The importance of development banks raising climate ambition ahead of COP26
COP26 President Alok Sharma opened the 54th Annual Asian Development Bank meeting in a session called, "Raising the Bar on Climate Ambition - Road to COP 26".
The past 12 months have been one of the most challenging periods faced by humanity in modern times. And world governments have responded. They’ve collectively deployed trillions of dollars, particularly in developed nations, to support lives and livelihoods.
And we’ve also seen what the Asian Development Bank has done when faced with a Covid crisis. A 20 billion dollar response package, providing a nine billion dollar facility to help developing member states access and distribute Covid-19 vaccines.
And yet, whilst the world has been battling the Covid pandemic, the other ever-advancing and existential threat of climate change has not taken time off.
And if we’re really serious about climate action, we must show the same urgency and resolve in tackling climate change as we have Covid.
Right now, the world is some way away from meeting the goals of the Paris Agreement.
And the ever stronger effects of climate change are being felt across the world, across Asia. We are heading for average temperature rises of over two degrees. And for very many millions of people across the world, that spells catastrophe.
We have less than a decade left to keep the 1.5 degree target within reach. And that will require us to halve our emissions by 2030.
So, COP26 has to be the moment we get the world on track to make the goals of the Paris Agreement a reality and to keep that 1.5 alive.
To do that, we have four goals for the UK COP26 Presidency.
First, to put the world on a path to net zero emissions by the middle of the century with ambitious national 2030 emissions reductions targets along the way.
Second, to boost adaptation.
Third, to get finance flowing to climate action.
And fourth, for us to work together relentlessly. Enhancing international collaboration on critical issues like clean energy and nature. So that we get this green transition moving faster.
Countries mounting clean recoveries to the Covid-19 Pandemic is absolutely vital.
And, with Asia Pacific’s booming energy demand, actions on a clean energy transition in this region will determine whether or not we achieve our aims.
That makes the work of the ADB absolutely vital.
Because finance underpins all climate action.
And therefore, I call on the ADB to do all it can to support the efforts of countries in the region to deliver on their emissions reduction targets.
Take, for example, scaling up programmes like the NDC Advance platform, to support developing countries with national climate plans.
Or improving access to climate finance, particularly for the most vulnerable.
And then setting an ambitious target of the proportion of climate finance which goes to adaptation whilst increasing support for nature-based solutions.
Investing in climate action as part of a green recovery, is not only good for the planet. It is sound economics.
Every $1 that is invested in adaptation sees up to $10 in benefits.
The global move to green growth creates huge commercial opportunities.
The investments in renewables can create more jobs than their fossil fuel equivalents.
A recent report published by the University of Oxford highlights that investment in renewables infrastructure can create more than twice as many jobs as the equivalent in fossil fuels.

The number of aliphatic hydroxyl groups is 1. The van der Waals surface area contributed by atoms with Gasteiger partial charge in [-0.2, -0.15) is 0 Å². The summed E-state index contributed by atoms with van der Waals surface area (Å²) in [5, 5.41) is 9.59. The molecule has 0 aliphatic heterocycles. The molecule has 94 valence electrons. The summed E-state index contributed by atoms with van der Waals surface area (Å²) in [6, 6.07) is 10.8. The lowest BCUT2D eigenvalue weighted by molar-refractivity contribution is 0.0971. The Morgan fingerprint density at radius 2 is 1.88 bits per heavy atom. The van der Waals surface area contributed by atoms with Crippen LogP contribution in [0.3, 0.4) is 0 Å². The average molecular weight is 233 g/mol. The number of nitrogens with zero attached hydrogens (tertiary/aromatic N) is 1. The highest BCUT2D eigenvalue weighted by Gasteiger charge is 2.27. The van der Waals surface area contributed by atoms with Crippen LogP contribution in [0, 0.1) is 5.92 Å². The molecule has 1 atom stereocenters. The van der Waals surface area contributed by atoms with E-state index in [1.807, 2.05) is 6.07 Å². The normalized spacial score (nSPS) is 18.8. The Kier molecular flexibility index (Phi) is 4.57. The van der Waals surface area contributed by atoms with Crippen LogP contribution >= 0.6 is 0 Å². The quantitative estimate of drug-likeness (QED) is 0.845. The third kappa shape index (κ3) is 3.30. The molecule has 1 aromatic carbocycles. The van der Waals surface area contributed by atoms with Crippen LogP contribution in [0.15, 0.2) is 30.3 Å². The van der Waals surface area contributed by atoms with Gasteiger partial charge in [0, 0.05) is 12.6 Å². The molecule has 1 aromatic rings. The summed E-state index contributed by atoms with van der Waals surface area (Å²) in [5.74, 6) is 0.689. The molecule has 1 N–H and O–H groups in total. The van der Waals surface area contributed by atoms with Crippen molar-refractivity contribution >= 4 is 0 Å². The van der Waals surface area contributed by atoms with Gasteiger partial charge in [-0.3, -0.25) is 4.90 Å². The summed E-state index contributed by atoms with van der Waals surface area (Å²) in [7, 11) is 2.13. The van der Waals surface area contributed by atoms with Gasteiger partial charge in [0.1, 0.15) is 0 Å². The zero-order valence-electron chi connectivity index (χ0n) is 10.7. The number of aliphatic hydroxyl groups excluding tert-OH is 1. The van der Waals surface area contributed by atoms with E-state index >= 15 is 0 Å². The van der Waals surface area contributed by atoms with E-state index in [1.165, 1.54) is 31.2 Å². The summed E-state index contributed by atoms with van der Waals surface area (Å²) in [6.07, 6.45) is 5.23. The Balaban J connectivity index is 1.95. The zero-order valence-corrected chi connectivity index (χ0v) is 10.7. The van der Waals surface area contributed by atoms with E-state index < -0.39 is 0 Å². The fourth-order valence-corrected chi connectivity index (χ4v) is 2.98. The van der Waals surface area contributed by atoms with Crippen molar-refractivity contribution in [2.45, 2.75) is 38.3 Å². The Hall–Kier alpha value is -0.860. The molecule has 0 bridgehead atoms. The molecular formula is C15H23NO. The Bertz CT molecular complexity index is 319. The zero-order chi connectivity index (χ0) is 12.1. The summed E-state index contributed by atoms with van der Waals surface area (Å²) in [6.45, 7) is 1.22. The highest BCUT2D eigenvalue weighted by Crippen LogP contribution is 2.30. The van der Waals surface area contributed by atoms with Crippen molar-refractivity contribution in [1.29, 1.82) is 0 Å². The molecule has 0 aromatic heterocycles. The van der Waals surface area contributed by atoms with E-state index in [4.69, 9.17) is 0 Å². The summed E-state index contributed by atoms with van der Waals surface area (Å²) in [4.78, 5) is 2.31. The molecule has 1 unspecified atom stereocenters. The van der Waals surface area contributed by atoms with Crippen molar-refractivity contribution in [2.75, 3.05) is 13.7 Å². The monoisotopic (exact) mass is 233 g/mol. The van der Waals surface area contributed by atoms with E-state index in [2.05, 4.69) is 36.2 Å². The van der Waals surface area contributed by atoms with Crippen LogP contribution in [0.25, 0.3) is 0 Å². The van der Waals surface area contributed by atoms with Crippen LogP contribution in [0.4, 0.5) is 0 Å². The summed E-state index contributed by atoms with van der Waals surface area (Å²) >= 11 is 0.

The cost of wind power has dropped by almost 50% since 2010. And the cost of solar energy has dropped by a staggering 80% over the same period.
Renewables are now cheaper than new coal and gas in the majority of the world. And costs will keep falling.
Meeting the goals of the Paris Agreement does not mean weaker economies. Quite the contrary.
So I urge all countries to invest in green recoveries.
And I welcome ADB’s Green Recovery Programme in South East Asia.
By contrast, investing in coal runs the very real risk of stranded assets.
$630billion worth if the existing coal pipeline goes ahead, according to Carbon Tracker.
And putting an end to coal is essential if we are to keep the 1.5 degree target within reach.
Today, global coal use trends are driven primarily by Asia.
So I urge all countries in the region to phase out domestic coal use and end international financing of new coal plants.
Pakistan and the Philippines have said no to new coal.
Korea has vowed to end overseas coal finance.
The tide is turning towards cheaper, cleaner power. But the time for action is now.
And I commend the ADB’s proposals to formally end all coal financing in its own new energy policy.
I also recognise your target to have invested $80 billion in climate finance by 2030.
But in this vital year I urge you to go further:
Make a more stretching target for the proportion of the Bank’s funding that is climate finance.
Increase efforts to mobilise more private climate finance.
Use your energy policy to end support for fossil fuels, except gas in exceptional circumstances.
Set a date by which you will align all your operations with the Paris Agreement, as the World Bank and others are doing.
Use your role as Chair of the Joint MDB Paris Alignment process to urge other MDBs to do the same.
And, with other MDBs, sign a joint statement on nature at COP26.
The role of this region and its institutions is absolutely pivotal. And will determine how and if we secure our future.
Finally, I say this to all friends at this event. If ever there was a cause which deserved vigorous multilateral engagement, climate action is it.
If ever there was a time to elevate the response to climate change and biodiversity loss, this is that time. There will be no second chances.
So let’s work together and make this the year that we put the world on a path to a green recovery and, in doing so, make the goals of the Paris Agreement a reality.
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